Jared: High point would definitely be the end of Naruto vs. Sasuke. Although I wouldn’t consider it a high point, the idea that Orochimaru’s hideout is this strange labyrinth of traps is probably funnier than it should be. Low point would be Jiraiya continuing to be a skeeving creep at times and also the general idea that I’m curious how this show is really going to handle having very dramatic moments moving forward. With us going into filler, all the main players kind of go into a holding pattern since we know nothing is going to happen to them. You certainly can’t tease that Naruto is going to die when it’s obvious he won’t. Maybe the rest of these episodes will surprise me, but I’m very curious about how they’ll handle this with all the filler.

Carolyn: My high and low point would be Shikamaru crying after being told his mission was a failure. Poor guy.

Danni: High point is easily the entire episode concluding the fight between Naruto and Sasuke. I got pretty emotional because of how well-executed it was. My low point would be the continuing casual misogyny of Shikamaru! Stop it, dude!!!




Ramen: 1 bowl
Hokage: 0
Clones: 90 + 1 variable scene


Total so far:
Bowls of Ramen: 45 bowls, 3 cups
“I'm Gonna be Hokage!”: 52
Shadow Clones Created: 457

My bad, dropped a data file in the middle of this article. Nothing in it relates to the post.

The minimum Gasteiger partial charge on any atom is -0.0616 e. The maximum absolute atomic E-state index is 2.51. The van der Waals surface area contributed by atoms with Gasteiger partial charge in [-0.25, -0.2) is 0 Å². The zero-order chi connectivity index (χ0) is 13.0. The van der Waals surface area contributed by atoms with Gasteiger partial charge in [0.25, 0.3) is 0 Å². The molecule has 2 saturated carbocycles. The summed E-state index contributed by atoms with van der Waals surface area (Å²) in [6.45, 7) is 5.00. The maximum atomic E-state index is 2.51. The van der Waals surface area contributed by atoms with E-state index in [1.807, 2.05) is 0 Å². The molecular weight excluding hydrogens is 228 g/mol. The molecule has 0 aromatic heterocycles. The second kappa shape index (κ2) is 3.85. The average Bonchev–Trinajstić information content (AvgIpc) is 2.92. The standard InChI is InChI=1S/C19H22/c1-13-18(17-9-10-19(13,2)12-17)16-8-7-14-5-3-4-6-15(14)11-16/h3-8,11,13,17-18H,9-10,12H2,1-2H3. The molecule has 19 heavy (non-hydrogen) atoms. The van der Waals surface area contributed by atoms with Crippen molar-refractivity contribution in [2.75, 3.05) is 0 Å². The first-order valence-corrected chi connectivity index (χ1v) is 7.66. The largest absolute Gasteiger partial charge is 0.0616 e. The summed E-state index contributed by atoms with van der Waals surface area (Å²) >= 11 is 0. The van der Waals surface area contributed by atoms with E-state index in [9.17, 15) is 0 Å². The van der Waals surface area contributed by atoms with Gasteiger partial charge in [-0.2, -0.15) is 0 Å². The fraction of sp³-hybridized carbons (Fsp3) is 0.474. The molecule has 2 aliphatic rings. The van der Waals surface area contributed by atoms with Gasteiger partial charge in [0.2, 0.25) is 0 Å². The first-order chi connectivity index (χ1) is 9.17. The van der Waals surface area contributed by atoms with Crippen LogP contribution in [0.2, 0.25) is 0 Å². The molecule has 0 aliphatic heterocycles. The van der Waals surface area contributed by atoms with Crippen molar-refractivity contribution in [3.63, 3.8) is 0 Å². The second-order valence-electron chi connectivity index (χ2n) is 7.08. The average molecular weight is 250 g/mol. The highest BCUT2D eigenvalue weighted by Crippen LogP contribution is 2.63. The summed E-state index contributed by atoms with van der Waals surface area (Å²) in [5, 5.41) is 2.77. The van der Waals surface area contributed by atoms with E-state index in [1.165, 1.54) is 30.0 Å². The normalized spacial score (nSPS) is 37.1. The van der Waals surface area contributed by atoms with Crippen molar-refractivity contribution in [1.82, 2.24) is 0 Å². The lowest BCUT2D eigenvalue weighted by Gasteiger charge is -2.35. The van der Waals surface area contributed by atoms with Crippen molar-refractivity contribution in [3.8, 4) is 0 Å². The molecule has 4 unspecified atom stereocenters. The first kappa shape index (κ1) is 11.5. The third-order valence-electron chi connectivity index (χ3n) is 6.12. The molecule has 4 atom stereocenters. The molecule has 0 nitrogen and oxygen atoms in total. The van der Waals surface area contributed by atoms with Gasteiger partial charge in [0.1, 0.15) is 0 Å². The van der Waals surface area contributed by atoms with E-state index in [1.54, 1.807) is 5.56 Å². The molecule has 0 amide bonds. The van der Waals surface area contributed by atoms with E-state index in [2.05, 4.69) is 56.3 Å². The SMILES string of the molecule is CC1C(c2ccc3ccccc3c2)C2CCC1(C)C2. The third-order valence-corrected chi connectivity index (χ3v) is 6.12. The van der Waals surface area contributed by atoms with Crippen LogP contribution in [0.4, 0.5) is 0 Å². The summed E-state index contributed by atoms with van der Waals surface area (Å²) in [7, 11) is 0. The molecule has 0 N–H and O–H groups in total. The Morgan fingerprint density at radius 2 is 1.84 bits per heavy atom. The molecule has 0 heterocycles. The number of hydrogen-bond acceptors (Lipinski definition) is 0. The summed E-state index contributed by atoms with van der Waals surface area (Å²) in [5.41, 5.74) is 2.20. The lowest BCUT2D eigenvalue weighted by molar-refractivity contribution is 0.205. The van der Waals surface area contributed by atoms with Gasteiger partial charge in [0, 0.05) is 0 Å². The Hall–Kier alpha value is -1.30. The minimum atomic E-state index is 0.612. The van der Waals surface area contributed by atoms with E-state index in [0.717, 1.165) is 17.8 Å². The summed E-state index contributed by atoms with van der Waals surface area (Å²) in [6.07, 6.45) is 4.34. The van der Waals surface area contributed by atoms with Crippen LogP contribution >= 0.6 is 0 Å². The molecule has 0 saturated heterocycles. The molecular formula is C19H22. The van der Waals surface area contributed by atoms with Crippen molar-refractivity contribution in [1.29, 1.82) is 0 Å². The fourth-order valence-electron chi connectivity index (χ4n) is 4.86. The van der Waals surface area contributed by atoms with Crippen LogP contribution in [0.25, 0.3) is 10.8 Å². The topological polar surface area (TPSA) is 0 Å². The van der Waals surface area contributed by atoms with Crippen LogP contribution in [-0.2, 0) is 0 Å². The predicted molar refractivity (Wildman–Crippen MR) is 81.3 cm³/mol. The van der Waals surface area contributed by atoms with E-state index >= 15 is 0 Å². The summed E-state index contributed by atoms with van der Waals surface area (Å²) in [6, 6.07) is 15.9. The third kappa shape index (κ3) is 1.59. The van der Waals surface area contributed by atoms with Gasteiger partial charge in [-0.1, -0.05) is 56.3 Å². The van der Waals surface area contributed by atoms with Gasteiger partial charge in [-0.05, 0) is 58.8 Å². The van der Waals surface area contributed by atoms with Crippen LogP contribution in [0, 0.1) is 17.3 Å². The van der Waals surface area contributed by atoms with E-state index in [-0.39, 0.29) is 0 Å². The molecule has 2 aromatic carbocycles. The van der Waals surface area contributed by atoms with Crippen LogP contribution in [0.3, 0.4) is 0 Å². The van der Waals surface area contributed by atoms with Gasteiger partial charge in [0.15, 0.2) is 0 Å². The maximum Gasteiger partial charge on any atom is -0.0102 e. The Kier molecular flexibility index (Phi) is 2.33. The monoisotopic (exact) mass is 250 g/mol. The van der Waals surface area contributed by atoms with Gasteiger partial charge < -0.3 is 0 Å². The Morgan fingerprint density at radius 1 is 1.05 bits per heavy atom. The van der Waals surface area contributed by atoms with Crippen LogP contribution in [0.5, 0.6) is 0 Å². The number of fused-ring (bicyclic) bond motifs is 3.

That's all for this week! Everyone's welcome to join us for this rewatch, doubly so if you haven't yet watched the original NarutoWatch Naruto today!



Episodes 127-133: Naruto vs Sasuke

Episodes 120-126: The Sand Siblings Return

Episodes 113-119: Operation Rescue Sasuke

Episodes 106-112: Sasuke Goes Rogue

Episodes 99-105: Trouble in the Land of Tea

Episodes 92-98: Clash of the Sannin

Episodes 85-91: A Life-Changing Decision

Episodes 78-84: The Fall of a Legend

Episodes 71-77: Sands of Sorrow

Episodes 64-70: Crashing the Chunin Exam

Episodes 57-63: Family Feud

Episodes 50-56: Rock Lee Rally

Episodes 43-49: The Gate

Episodes 36-42: Through the Woods

Episodes 29-35: Sakura Unleashed

Episodes 22-28: Chunin Exams Kickoff

Episodes 15-21: Leaving the Land of Waves

Episodes 8-14: Beginners' Battle

Episodes 1-7: I'm Gonna Be the Hokage!


Here's our upcoming schedule:

- On June 7th, DAVID LYNN will keep foraging into the land of fillers.

- On June 14th, PAUL CHAPMAN will continue on with our filler journey.

- On June 21st, KEVIN MATYI will push onward into what the fillers have to offer.


Thank you for joining us for the Great Crunchyroll Naruto Rewatch! See you next time! 


Have any inquiries or thoughts on Episodes 134-140? Let us know in the comments! 


Watch Boruto for free on Crunchyroll


Noelle Ogawa is a contributor to Bubbleblabber and Cup of Moe. She can be found on Twitter @noelleogawa.


Do you love writing? Do you love anime? If you have an idea for a features story, pitch it to Crunchyroll Features!